• Dorfl

          And yet the Hebrew term employed here, חוּג, also denotes “sphere”

          According to cursory googling, that is a possible, but very rare translation. Happily, the surrounding text clarifies that God “stretcheth out the heavens as a curtain, and spreadeth them out as a tent to dwell in”, implying that ‘circle’ is the intended meaning.

          Also, the text you have quoted a number of times:

          It is he that sitteth upon the circle of the earth,…. Or, “the globe {z}” of it; for the earth is spherical or globular: not a flat plain, but round, hung as a ball in the air; here Jehovah sits as the Lord and Sovereign; being the Maker of it, he is above it, orders and directs its motion, and governs all things in it: Kimchi rightly observes, that the heavens are the circle of the earth, which is the centre of them, and around which they are; and so it signifies, that the Lord sits or dwells in the heavens, from whence he beholds the children of men: and the inhabitants thereof are as grasshoppers

          Suggests the reading ‘globe’ precisely because this is what we today know is correct – not because it’s actually implied by the text itself.

          Presentism fallacy:
          thinking about history from an exclusively “presentist” point of view (i.e., from the perspective of our present-day understanding of events) fails to take into account that, at the time in which historical events occurred, those involved did not enjoy the benefit of hindsight that hasinformed our present perspective. Presentism invites us to dismiss the poor decisions made by previous generations as having been based on their failure to anticipate the long-term consequences of their deeds. Yet to fully understand an historical event, we must view it not only with the benefit of hindsight, but also in the more limited context of its own times.

          Since my entire point is that the writers of the old testament display the knowledge one would expect from people of that time, without the benefit of divine inspiration, I don’t see how the accusation of presentism is relevant.

    • http://www.patheos.com/blogs/crossexamined Bob Seidensticker

      Good for the Jews for making such a positive contribution to humanity.

      Putting the ancient Jews alongside other pre-scientific people is exactly what I’m doing. Some modern Christians, however, want to imagine that they had supernatural insights that other cultures didn’t have. That’s the part that I’m attacking.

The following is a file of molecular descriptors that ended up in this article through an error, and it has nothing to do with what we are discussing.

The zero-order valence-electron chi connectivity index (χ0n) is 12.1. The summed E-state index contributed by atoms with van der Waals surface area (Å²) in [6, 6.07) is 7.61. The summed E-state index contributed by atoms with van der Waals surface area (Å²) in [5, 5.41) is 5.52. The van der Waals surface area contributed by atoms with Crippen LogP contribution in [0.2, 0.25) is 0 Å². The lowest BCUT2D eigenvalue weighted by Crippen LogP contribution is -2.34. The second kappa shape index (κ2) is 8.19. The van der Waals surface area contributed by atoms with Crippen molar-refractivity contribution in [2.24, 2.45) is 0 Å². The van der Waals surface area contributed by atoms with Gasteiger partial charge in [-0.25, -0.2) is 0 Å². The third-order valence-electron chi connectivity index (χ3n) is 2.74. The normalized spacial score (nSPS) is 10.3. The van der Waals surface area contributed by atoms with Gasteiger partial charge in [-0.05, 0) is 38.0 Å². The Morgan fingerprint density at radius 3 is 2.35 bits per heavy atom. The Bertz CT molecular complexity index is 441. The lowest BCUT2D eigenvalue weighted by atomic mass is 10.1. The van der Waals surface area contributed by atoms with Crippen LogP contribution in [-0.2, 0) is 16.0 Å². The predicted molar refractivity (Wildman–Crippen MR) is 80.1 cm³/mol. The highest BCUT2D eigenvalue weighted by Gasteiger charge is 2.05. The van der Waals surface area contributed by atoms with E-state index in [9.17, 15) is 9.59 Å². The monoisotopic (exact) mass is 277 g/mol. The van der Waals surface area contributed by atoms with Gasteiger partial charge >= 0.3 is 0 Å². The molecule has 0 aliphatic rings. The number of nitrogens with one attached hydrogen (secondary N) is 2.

• Shinjitsu

    Except that Genesis, as part of the Torah, was recorded long before 500 BCE. Try 1513 BCE.

    • Greg G.

      There is a psalm that may be copied from an Egyptian stele that may go back further than that. It’s possible that the middle of Job is old.

      There are two parallel stories that are thought to go back to the 8th & 9th centuries, after David’s kingdom was divided among Solomon’s sons but they’ve been redacted. The oldest would be the Jehovah story for the name used for God. Then there is the Elohim story which has many of the same stories but has a different name for God. Both have a deity that interacts directly with humans as opposed to the Priestly story where God is cosmic but is also called “Elohim”.

      The Elohim story has Abraham sacrificing Isaac but there is a Jehovah redaction with the ram. Still, Abraham comes down the mountain alone and Isaac is never heard from again in the Elohim story.

      • http://www.patheos.com/blogs/crossexamined Bob Seidensticker

        Where are the fragments of the story where Abraham did sacrifice Isaac? This is in the OT?

        • Greg G.

          In Genesis 22 in the KJV, where “God” appears, it comes from “Elohim”. Where “the Lord” appears, it comes from “Jehovah”. (I don’t know if that rule of thumb holds throughout the KJV, but it works here.) In verse 5, Abraham and the lad leave the woodcutters to go worship promising to return. In verse 19, only Abraham returns.

          Now compare Genesis 20 with Genesis 26. Both stories have a skirt-chasing king named Abimelech who has a general named Phicol. Abraham tells Abimelech that Sarah is his sister. Isaac tells Abimelech that Rebecca is his sister. In both Abimelech finds out that the women are married to each patriarch, EDIT:his apology makes them rich (Only Abraham gets rich from it)/EDIT. Genesis 26 is a Jehovah story while Genesis 20 is an Elohim story.

          There’s another Jehovah version of the story in Genesis 12 involving Abraham and an Egyptian king.

          So, Genesis 12 and Genesis 26 are Jehovah stories and Genesis 20 is an Elohim story. After the kingdom was split, the clans of priests would have had a credibility problem so they would have liked to delegitimize the other. One clan apparently sacrificed to a graven image and the other sacrificed to a molten image, so each had a commandment forbidding the other clan’s altars. When their texts were redacted together both commandments together forbid both graven and molten images. Perhaps one clan of priests traced their lineage through Isaac, so the other had him killed.

        • http://www.patheos.com/blogs/crossexamined Bob Seidensticker

          My understanding that the translation of Yahweh or Elohim or whatever to English is consistent. More here: http://www.blueletterbible.org/study/misc/name_god.cfm

  • Shinjitsu

    While scientifically accurate, the Bible was never composed as a cosmological text or a text on physics, chemistry, quantum mechanics, virology, mathematics, zoology, etc., etc. It’s much, much, MUCH more important than any of that.

    • http://www.patheos.com/blogs/crossexamined Bob Seidensticker